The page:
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I would highly recommend you hire a private guide in Rome for exactly the reasons you mentioned. We have done this twice in Rome and always do when we visit a European or Asian city. A good thing to do is visit Ostia when in Rome . Sorry but I can 't seem to locate the guide's contact info but I will keep trying . He was actually able to get us into the Sistine Chapel alone for about 15 minutes- Priceless!!
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Old 01-08-2014, 03:30 PM   #6
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We toured Italy, Rome for three days via American Express. I don't know if they still do tours, but it was outstanding. While this was a bus tour through several cities, we took on a local tour guide at each city. For Rome it was a history professor from the American Institute in Rome. Needless to say he was extremely knowledgeable about all the sites.
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Old 01-08-2014, 04:02 PM   #7
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Half the fun of travel is researching your destination. We have had great experience with Road Scholar and they have a Rome tour. Were it me I would take a quality tour such as theirs and then stay longer to explore sites it didn't cover or go back to those you didn't get enough of.
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Old 01-09-2014, 05:18 AM   #8
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Originally Posted by Moemg View Post
Several of my friends have used"Rome in Limo " for custom tours and raved about them.
We used these folks when on a cruise a year and a half ago and were very pleased. It was great to tour with the flexibility of a small group (8) in a new Mercedes limo. The cost was very affordable at 1/2 of what the cruise ship was charging that toured in a large bus. It would still be a good price for 2. We would do it again in a heart beat.

Cheers!
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Old 01-09-2014, 03:53 PM   #9
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A couple of thoughts:

Read the discussion of "skip the line" on the blog "RoninRome". I was there in September of last year and, following his advice, we walked right in, at the right time on the right day! But, as he says, if you are limited to the day and time you can go, the "skip the line" premium may be well worth it. His blog has a lot of other really useful info.

I scored tickets from the Vatican for the Scavi tour this time too. OMG. I am not religious but this was amazing. Only 250 people a day get to do it, you email them and they either send you a reservation or don't (actually it was funny because I sent in a request, never heard, then when I added a person to our party I sent an amended request and got the confirmation back within hours). This and the Borghese Gallery were the only reservations I had and, with careful timing, we saw everything we wanted without any long lines.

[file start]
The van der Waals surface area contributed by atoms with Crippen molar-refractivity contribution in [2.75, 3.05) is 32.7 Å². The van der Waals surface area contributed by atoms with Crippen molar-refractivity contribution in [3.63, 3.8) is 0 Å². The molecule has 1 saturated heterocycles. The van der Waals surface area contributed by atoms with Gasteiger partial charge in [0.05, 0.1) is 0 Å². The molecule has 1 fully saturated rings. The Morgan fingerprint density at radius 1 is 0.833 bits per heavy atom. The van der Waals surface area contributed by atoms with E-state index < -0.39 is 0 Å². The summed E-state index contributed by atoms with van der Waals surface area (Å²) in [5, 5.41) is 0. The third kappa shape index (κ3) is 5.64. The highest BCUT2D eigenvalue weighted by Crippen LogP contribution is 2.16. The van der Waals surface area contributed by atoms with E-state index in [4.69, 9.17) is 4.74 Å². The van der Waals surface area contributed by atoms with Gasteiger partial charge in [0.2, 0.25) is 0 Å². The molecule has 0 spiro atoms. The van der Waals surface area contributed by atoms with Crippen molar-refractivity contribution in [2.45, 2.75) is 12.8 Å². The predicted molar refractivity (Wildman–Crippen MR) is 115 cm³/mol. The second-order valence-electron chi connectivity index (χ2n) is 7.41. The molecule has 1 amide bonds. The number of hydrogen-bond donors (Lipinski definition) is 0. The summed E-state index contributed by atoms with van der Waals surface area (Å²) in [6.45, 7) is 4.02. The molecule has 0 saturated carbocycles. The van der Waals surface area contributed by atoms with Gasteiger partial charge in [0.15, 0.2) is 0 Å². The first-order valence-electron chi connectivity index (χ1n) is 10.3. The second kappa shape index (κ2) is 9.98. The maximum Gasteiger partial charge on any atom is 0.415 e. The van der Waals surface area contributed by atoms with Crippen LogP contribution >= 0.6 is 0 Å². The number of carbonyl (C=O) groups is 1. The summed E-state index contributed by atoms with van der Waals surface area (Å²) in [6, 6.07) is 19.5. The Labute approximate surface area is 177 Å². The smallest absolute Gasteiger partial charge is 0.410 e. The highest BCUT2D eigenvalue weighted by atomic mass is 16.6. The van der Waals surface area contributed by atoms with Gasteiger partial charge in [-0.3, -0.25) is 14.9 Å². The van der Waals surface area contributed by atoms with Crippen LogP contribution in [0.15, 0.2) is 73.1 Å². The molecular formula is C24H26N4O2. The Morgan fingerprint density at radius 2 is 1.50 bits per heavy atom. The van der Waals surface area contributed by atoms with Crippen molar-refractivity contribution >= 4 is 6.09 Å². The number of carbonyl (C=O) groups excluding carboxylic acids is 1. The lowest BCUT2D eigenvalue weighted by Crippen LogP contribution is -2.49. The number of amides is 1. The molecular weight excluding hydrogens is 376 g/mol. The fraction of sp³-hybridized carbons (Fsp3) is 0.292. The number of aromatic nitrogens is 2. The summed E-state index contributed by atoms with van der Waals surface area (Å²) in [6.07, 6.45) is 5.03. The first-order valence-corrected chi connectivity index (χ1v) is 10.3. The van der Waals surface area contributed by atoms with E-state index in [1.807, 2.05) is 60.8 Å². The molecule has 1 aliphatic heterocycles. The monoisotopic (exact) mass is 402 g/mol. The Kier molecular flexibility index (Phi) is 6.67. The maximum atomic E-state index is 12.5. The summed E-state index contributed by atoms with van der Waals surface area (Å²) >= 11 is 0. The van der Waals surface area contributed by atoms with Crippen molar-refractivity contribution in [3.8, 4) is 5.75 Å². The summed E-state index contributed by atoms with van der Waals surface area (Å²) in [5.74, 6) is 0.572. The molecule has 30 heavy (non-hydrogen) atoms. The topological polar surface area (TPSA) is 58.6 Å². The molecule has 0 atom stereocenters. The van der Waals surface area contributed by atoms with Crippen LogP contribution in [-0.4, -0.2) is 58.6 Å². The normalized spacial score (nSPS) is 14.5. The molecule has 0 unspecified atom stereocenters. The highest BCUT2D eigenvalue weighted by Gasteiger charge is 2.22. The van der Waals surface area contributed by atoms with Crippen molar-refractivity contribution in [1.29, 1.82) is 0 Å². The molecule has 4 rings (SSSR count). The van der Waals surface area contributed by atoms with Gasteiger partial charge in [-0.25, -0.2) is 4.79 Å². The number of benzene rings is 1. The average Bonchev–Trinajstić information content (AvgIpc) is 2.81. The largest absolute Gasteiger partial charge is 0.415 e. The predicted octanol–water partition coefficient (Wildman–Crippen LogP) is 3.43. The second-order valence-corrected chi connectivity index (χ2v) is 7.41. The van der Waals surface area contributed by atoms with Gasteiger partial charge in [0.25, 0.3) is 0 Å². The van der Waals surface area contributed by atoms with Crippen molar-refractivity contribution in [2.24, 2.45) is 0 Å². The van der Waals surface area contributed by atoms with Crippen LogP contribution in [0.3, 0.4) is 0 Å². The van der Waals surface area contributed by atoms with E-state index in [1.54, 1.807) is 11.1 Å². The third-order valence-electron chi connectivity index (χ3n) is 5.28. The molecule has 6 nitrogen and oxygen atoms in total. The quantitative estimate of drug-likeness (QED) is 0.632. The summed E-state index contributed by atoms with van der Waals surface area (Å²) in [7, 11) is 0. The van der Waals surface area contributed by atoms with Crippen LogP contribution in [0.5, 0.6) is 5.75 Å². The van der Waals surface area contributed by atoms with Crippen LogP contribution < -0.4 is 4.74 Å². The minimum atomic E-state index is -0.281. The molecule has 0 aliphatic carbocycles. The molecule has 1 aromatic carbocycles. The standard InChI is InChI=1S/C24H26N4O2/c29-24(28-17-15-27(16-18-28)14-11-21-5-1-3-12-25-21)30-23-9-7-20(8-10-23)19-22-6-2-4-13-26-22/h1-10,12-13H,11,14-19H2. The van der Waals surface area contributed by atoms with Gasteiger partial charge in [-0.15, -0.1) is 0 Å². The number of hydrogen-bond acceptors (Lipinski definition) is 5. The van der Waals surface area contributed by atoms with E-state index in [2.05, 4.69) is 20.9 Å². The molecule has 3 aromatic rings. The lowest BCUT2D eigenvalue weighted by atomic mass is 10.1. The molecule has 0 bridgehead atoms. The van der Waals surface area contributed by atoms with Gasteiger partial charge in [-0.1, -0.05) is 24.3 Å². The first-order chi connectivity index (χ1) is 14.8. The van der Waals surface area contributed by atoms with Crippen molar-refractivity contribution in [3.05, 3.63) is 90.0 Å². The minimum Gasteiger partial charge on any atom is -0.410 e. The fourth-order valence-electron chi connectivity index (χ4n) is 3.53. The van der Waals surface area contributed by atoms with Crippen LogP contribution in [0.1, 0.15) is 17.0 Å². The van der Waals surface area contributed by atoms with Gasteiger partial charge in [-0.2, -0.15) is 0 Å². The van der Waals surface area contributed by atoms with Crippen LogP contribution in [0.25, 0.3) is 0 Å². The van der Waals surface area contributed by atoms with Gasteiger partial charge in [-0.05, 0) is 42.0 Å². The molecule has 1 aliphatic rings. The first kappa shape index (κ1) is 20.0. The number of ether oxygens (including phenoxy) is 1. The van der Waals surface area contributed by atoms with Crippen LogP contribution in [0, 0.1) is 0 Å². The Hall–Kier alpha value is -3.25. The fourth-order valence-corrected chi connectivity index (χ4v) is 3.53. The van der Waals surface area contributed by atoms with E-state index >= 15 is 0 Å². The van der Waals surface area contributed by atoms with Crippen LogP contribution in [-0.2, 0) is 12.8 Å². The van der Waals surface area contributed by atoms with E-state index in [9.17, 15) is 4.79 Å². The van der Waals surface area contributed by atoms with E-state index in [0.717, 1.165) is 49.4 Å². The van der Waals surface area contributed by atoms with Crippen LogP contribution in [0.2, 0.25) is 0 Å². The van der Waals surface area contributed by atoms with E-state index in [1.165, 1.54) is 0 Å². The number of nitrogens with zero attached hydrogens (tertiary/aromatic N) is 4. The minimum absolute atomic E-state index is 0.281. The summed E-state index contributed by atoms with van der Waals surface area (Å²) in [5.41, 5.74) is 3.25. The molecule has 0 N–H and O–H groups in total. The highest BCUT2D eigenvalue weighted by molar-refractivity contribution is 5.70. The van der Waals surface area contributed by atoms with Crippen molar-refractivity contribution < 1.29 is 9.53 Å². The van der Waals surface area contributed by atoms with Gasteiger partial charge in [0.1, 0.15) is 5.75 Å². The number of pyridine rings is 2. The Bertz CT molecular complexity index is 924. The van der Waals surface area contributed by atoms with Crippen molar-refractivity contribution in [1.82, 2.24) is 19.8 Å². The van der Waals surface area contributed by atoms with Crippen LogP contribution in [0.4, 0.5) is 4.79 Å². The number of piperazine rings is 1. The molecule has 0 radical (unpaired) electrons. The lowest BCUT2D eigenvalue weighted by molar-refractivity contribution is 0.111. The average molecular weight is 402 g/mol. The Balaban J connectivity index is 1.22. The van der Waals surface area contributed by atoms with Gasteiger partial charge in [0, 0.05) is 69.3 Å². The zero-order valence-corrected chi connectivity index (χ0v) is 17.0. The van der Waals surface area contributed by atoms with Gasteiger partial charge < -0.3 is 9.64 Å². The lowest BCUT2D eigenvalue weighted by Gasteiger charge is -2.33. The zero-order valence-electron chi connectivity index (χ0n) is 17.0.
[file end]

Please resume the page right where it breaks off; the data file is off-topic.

I definitely second the recommendation for Ostia Antica. It's easy to do on your own, a 30 minute train ride and short walk from the center of Rome.
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Old 01-10-2014, 03:57 PM   #10
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If the timing works. go to the Sunday Brunch at the Borghese Hotel and watch all the local Italians come and mingle.
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Old 01-10-2014, 08:51 PM   #11
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In the meantime, download and then listen to all 180+ episodes of The History of Rome. Fantastic stuff! People have listened to that podcast before going on any Rome tour and have found the podcast to be an excellent accompaniment.

He used to offer annual Rome tours, but now is on to 'Revolutions.' Check out the "Tour!" link, as he may again do another Rome tour.
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Old 01-16-2014, 05:11 AM   #12
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Rome is highly walkable. If I were you I would just do some minimal homework ahead of time and skip the tour guide. There's really far "too" much to see, so paring things down to what you really want to see before you get there is imperative. Just strolling the streets, eating al fresco, etc. etc. is well worth it, so plan to go slow.